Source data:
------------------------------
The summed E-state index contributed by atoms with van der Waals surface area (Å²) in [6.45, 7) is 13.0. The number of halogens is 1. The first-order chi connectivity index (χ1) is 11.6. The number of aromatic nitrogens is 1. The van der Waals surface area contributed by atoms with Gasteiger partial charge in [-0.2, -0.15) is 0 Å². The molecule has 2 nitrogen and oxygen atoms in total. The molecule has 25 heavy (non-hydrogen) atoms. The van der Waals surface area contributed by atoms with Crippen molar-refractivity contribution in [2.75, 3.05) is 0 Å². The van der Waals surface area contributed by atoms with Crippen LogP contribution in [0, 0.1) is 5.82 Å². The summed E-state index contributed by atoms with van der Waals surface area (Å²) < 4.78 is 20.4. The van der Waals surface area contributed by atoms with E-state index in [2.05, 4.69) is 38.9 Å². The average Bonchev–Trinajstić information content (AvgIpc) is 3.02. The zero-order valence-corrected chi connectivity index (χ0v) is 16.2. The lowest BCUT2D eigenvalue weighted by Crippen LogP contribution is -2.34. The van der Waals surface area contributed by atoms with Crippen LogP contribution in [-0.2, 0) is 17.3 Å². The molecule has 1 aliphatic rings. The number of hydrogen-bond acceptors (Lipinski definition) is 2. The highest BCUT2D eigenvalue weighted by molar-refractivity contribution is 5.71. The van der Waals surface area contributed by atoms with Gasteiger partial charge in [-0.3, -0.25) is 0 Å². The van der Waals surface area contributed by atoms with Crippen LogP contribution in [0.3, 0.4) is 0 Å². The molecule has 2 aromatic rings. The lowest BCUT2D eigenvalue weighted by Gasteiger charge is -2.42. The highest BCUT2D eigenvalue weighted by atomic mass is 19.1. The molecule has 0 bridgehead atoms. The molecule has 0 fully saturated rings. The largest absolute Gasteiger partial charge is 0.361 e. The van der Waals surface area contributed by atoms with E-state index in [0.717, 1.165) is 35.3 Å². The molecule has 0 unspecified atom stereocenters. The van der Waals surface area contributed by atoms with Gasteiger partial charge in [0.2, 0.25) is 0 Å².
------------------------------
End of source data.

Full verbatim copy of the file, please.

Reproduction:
The summed E-state index contributed by atoms with van der Waals surface area (Å²) in [6.45, 7) is 13.0. The number of halogens is 1. The first-order chi connectivity index (χ1) is 11.6. The number of aromatic nitrogens is 1. The van der Waals surface area contributed by atoms with Gasteiger partial charge in [-0.2, -0.15) is 0 Å². The molecule has 2 nitrogen and oxygen atoms in total. The molecule has 25 heavy (non-hydrogen) atoms. The van der Waals surface area contributed by atoms with Crippen molar-refractivity contribution in [2.75, 3.05) is 0 Å². The van der Waals surface area contributed by atoms with Crippen LogP contribution in [0, 0.1) is 5.82 Å². The summed E-state index contributed by atoms with van der Waals surface area (Å²) < 4.78 is 20.4. The van der Waals surface area contributed by atoms with E-state index in [2.05, 4.69) is 38.9 Å². The average Bonchev–Trinajstić information content (AvgIpc) is 3.02. The zero-order valence-corrected chi connectivity index (χ0v) is 16.2. The lowest BCUT2D eigenvalue weighted by Crippen LogP contribution is -2.34. The van der Waals surface area contributed by atoms with Crippen LogP contribution in [-0.2, 0) is 17.3 Å². The molecule has 1 aliphatic rings. The number of hydrogen-bond acceptors (Lipinski definition) is 2. The highest BCUT2D eigenvalue weighted by molar-refractivity contribution is 5.71. The van der Waals surface area contributed by atoms with Gasteiger partial charge in [-0.3, -0.25) is 0 Å². The van der Waals surface area contributed by atoms with Crippen LogP contribution in [0.3, 0.4) is 0 Å². The molecule has 2 aromatic rings. The lowest BCUT2D eigenvalue weighted by Gasteiger charge is -2.42. The highest BCUT2D eigenvalue weighted by atomic mass is 19.1. The molecule has 0 bridgehead atoms. The molecule has 0 fully saturated rings. The largest absolute Gasteiger partial charge is 0.361 e. The van der Waals surface area contributed by atoms with E-state index in [0.717, 1.165) is 35.3 Å². The molecule has 0 unspecified atom stereocenters. The van der Waals surface area contributed by atoms with Gasteiger partial charge in [0.2, 0.25) is 0 Å².